You may also have a higher risk of developing a yeast infection if you’re stressed due to a poor diet or lack of sleep.
If you think that you might have a yeast infection, it’s important to talk to a healthcare professional. They may ask you about your symptoms, how long you’ve noticed them and if you’ve recently used any medications that could increase your risk of developing a yeast infection.
They may also perform a pelvic examination to look for inflammation, discharge and any other signs of a yeast infection. Your healthcare provider may take a sample of discharge from your vagina and examine it under a microscope, or send it to a laboratory for testing.
Vaginal yeast infections are treated using antifungal medications. Your healthcare provider may prescribe an oral antifungal medication such as fluconazole (typically a single-dose capsule) or an antifungal cream that you’ll need to apply to the inside of your vagina.
Make sure to let your healthcare provider know that you’re pregnant so that they can prescribe appropriate antifungal medication dosing that will treat your yeast infection without affecting you or your fetus's health.
If your infection is severe, you may need to take fluconazole for a longer period or use another antifungal medication. Other drugs used to treat vaginal yeast infections include butoconazole, clotrimazole, miconazole, tioconazole and terconazole.
Your healthcare provider may also prescribe additional medications, such as a boric acid vaginal suppository, nystatin and/or flucytosine.
If you develop four or more yeast infections in one year, your healthcare provider may diagnose you with the condition recurrent vulvovaginal candidiasis (RVVC) and prescribe an antifungal medication for you to use over the long term to prevent further recurrent infections.
If you started to notice the symptoms of a yeast infection after having sex, your sexual partner may also need treatment if they also have symptoms of a yeast infection (in men, these include redness, itching and irritation of the penis -- a condition called candida balanitis.
Treated correctly, the vast majority of vaginal yeast infections get better within two weeks, with many going away in just a few days.
Making small changes to your day-to-day habits and personal care routine may help to reduce your risk of developing a vaginal yeast infection. Try the following prevention tips:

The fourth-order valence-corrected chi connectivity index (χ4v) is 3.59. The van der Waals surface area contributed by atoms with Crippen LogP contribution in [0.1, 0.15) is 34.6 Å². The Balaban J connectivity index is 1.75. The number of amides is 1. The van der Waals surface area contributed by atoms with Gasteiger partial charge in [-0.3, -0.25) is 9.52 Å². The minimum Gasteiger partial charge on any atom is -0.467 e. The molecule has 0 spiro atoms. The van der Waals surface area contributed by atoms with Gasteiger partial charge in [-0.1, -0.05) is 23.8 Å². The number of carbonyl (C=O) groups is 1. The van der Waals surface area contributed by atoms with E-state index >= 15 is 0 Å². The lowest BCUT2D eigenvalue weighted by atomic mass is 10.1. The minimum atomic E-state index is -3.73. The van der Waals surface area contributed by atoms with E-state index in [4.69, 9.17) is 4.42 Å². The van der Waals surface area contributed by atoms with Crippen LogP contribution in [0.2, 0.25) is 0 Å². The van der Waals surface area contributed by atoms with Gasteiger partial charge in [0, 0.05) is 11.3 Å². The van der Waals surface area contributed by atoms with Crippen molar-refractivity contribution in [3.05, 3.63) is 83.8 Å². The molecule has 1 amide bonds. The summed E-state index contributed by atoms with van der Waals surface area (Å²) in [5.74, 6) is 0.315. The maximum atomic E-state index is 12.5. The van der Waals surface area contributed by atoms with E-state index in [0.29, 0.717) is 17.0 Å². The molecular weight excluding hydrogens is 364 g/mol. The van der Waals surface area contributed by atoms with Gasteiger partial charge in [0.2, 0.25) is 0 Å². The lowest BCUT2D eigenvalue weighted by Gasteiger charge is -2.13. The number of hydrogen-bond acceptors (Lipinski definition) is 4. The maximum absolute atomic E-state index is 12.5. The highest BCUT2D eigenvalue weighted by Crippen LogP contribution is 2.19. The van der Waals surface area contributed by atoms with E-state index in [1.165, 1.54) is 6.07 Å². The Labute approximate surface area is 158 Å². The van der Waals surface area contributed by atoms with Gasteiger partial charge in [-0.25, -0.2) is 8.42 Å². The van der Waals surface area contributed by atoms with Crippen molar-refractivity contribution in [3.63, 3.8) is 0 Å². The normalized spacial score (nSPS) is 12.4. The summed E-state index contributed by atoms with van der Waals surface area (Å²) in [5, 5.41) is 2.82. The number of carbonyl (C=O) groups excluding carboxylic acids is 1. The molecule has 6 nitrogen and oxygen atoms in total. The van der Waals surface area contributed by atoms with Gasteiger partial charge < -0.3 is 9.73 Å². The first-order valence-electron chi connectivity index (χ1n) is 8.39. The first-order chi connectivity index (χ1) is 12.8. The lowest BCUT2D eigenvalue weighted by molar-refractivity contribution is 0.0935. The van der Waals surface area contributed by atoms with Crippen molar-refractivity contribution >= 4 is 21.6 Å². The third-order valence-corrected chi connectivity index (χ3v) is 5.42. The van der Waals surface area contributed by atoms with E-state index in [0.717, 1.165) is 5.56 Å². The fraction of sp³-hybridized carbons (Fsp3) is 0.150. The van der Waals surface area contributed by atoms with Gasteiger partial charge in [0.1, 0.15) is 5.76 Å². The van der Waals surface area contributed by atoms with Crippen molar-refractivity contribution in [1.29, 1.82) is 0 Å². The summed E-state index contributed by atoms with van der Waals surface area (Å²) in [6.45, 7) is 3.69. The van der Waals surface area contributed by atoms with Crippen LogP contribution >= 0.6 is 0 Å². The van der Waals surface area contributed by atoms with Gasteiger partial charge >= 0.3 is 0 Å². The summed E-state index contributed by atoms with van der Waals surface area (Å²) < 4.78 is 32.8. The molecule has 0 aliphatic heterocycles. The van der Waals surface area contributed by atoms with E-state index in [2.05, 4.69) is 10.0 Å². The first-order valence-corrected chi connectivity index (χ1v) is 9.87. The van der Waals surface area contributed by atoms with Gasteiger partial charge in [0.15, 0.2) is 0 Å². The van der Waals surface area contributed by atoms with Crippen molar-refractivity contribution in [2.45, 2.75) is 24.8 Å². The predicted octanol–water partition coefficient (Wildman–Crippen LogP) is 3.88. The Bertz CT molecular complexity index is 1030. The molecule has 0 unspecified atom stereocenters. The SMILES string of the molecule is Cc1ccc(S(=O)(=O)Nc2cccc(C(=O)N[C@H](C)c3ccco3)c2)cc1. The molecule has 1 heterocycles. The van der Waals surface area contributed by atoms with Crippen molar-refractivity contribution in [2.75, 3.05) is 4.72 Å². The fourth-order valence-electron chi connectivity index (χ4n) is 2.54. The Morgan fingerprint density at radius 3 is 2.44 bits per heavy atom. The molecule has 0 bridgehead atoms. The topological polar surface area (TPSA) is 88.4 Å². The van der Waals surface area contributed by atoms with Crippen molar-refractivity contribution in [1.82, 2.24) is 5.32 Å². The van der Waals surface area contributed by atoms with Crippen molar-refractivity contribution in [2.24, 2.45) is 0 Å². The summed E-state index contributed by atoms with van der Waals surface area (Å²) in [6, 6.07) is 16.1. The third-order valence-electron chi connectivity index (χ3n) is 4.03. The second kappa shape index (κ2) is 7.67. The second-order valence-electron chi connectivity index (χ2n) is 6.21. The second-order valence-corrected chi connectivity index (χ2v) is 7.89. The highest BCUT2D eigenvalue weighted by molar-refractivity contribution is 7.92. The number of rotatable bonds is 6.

Practice good vaginal hygiene. Keeping your vagina clean and dry reduces the risk of fungal growth, helping you avoid infections.
Avoid irritating soaps, body washes, douches and other cleaning products. These can disrupt the balance of bacteria in your vagina and increase your risk of developing a yeast infection. Douching is especially linked to an increased risk of vaginal infections.
Avoid sitting for long periods in wet bathing suits or damp clothes. Yeast grows quickly in moist, damp environments. Combined with the chemicals in pool water, the moisture in your bathing suit can affect bacterial balance and cause yeast infections.
After you swim, make an effort not to sit down for too long in your swimsuit. Instead, it’s best to wash yourself and change into dry clothing as quickly as possible.
Avoid tight, synthetic underwear. Synthetic materials like nylon can trap in moisture and make it more difficult for your skin to breathe. Stick to loose underwear that’s made from cotton to prevent moisture buildup and prevent itching.
During your period, change tampons or sanitary pads often. It’s also best to avoid scented pads, panty liners and tampons, as these can irritate your vagina and increase your risk of developing vaginitis.
Avoid overusing antibiotics. Only take antibiotics when they’re prescribed to you by your healthcare provider, and never take them for longer than prescribed. Antibiotics may change the chemical balance in your vagina, increasing your risk of yeast infections.
If you have existing medical conditions, such as diabetes, make sure to treat them effectively. Some medical conditions can increase your risk of developing candida and other infections. Make sure to stay healthy and treat any medical conditions you have.
If you think that you have a yeast infection, it’s important to talk to a healthcare professional. They will be able to diagnose a yeast infection and, if necessary, write a prescription for medication to treat the infection and prevent it from returning.
Consult with a licensed healthcare provider now to discuss your symptoms and learn more about what you can do to treat a vaginal yeast infection.
If appropriate, the provider can write you a prescription on the spot and send it directly to a local pharmacy of your choice, allowing you to get the relief you need fast, all without having to go to a healthcare provider’s office.